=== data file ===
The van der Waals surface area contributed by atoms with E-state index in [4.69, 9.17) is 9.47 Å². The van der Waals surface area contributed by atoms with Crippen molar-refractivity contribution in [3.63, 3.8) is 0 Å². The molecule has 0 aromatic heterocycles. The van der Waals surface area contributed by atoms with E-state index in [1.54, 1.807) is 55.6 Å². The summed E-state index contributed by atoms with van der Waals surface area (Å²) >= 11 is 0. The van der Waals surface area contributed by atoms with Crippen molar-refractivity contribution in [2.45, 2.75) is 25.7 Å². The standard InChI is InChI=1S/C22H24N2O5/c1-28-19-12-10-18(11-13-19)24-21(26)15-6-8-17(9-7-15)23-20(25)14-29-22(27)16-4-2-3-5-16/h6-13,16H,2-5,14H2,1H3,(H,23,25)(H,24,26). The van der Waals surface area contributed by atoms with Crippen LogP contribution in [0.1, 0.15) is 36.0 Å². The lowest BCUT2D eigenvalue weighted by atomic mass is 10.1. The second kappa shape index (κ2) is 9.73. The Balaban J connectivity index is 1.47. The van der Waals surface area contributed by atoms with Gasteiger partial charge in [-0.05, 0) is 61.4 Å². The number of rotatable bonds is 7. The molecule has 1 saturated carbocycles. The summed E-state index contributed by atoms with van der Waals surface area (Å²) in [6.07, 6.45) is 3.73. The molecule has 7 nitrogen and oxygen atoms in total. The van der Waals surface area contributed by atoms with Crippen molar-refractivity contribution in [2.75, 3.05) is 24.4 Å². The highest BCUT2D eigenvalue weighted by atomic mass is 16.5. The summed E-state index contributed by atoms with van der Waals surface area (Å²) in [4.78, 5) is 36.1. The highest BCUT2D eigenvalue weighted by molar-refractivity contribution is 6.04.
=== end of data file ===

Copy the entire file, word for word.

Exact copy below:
The van der Waals surface area contributed by atoms with E-state index in [4.69, 9.17) is 9.47 Å². The van der Waals surface area contributed by atoms with Crippen molar-refractivity contribution in [3.63, 3.8) is 0 Å². The molecule has 0 aromatic heterocycles. The van der Waals surface area contributed by atoms with E-state index in [1.54, 1.807) is 55.6 Å². The summed E-state index contributed by atoms with van der Waals surface area (Å²) >= 11 is 0. The van der Waals surface area contributed by atoms with Crippen molar-refractivity contribution in [2.45, 2.75) is 25.7 Å². The standard InChI is InChI=1S/C22H24N2O5/c1-28-19-12-10-18(11-13-19)24-21(26)15-6-8-17(9-7-15)23-20(25)14-29-22(27)16-4-2-3-5-16/h6-13,16H,2-5,14H2,1H3,(H,23,25)(H,24,26). The van der Waals surface area contributed by atoms with Crippen LogP contribution in [0.1, 0.15) is 36.0 Å². The lowest BCUT2D eigenvalue weighted by atomic mass is 10.1. The second kappa shape index (κ2) is 9.73. The Balaban J connectivity index is 1.47. The van der Waals surface area contributed by atoms with Gasteiger partial charge in [-0.05, 0) is 61.4 Å². The number of rotatable bonds is 7. The molecule has 1 saturated carbocycles. The summed E-state index contributed by atoms with van der Waals surface area (Å²) in [6.07, 6.45) is 3.73. The molecule has 7 nitrogen and oxygen atoms in total. The van der Waals surface area contributed by atoms with Crippen molar-refractivity contribution in [2.75, 3.05) is 24.4 Å². The highest BCUT2D eigenvalue weighted by atomic mass is 16.5. The summed E-state index contributed by atoms with van der Waals surface area (Å²) in [4.78, 5) is 36.1. The highest BCUT2D eigenvalue weighted by molar-refractivity contribution is 6.04.